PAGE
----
FIG. 10 a to 10 f is a series of cross sectional diagrams illustrating example process steps to fabricate the asymmetric multimode interference structure in a method of manufacture example for an asymmetric multimode interference wave guide coupler device that is in accordance with an exemplary embodiment of the present invention.
In FIG. 10 a, a semiconductor chip substrate 1003, such as silicon, is coated with a spacer material 1002 of an index that is typically near the geometric mean of the substrate index and the wave guide index. For example, this layer can also consist of a multi-layer structure (not shown) to achieve the desired optical and electrical coupling properties, such as enhanced coupling fraction, and/or wavelength selective coupling. In this case, a simple layer of Tantalum Pentoxide is chosen as the spacer layer 1002. The top surface of the spacer layer 1002 is then coated with a low optical refractive index material, such as silicon dioxide, which will constitute the wave guide lower cladding 1003. The coatings can be achieved by any of a number of ways already available in the integrated electronic circuit fabrication industry. Some methods are sputtering, evaporation, chemical vapor deposition, and spin-on (Sol-Gel).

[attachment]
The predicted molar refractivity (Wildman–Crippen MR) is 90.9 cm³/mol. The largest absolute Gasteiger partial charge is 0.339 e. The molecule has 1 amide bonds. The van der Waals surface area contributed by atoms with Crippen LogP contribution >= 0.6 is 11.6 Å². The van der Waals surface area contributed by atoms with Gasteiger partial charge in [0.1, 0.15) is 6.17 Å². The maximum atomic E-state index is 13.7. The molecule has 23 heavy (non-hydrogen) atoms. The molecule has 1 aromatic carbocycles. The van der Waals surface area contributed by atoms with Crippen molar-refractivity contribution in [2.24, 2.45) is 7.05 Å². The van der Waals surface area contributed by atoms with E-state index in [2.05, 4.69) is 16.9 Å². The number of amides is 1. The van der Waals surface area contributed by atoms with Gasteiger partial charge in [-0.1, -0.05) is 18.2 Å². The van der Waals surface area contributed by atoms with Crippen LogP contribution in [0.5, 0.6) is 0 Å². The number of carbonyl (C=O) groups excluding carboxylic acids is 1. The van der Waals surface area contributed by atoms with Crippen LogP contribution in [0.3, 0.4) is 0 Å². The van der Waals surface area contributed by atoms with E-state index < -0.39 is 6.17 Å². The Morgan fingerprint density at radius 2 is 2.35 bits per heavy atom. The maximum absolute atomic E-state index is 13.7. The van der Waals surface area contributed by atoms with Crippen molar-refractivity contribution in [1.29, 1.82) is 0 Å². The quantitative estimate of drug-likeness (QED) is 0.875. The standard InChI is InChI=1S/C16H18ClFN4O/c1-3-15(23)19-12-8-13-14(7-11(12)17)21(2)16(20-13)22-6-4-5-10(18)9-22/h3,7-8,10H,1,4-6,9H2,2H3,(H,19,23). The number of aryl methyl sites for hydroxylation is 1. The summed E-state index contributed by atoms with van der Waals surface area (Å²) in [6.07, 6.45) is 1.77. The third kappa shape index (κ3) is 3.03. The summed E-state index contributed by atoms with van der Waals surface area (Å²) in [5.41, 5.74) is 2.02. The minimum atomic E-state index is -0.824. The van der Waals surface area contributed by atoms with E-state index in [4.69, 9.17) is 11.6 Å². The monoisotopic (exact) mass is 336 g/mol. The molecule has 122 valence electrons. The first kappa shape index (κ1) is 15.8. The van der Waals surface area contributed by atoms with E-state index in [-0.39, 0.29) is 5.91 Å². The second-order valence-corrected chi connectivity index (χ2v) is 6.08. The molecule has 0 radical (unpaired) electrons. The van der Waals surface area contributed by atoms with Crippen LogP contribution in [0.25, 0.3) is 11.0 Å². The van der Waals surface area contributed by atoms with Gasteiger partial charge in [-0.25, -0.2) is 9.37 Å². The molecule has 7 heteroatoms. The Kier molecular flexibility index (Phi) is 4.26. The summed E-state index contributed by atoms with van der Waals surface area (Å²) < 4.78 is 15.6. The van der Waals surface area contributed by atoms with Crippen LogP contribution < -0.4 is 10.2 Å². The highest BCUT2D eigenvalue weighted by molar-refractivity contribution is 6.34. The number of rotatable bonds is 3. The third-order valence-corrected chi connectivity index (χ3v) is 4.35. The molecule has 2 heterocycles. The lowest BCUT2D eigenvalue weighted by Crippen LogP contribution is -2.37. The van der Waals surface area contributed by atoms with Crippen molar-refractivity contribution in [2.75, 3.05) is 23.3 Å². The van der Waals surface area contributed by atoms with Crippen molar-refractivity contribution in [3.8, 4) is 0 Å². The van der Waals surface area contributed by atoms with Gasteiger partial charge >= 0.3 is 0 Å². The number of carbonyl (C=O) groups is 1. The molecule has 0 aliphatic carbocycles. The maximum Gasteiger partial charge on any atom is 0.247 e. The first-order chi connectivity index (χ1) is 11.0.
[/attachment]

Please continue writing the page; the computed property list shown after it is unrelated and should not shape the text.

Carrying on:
In FIG. 10 b, the lower cladding is patterned and etched by standard lithographic and etch methods available in the integrated circuit industry. These form the offset multimode interference coupling layers or “wells” 1004 of the asymmetric multimode interference structures.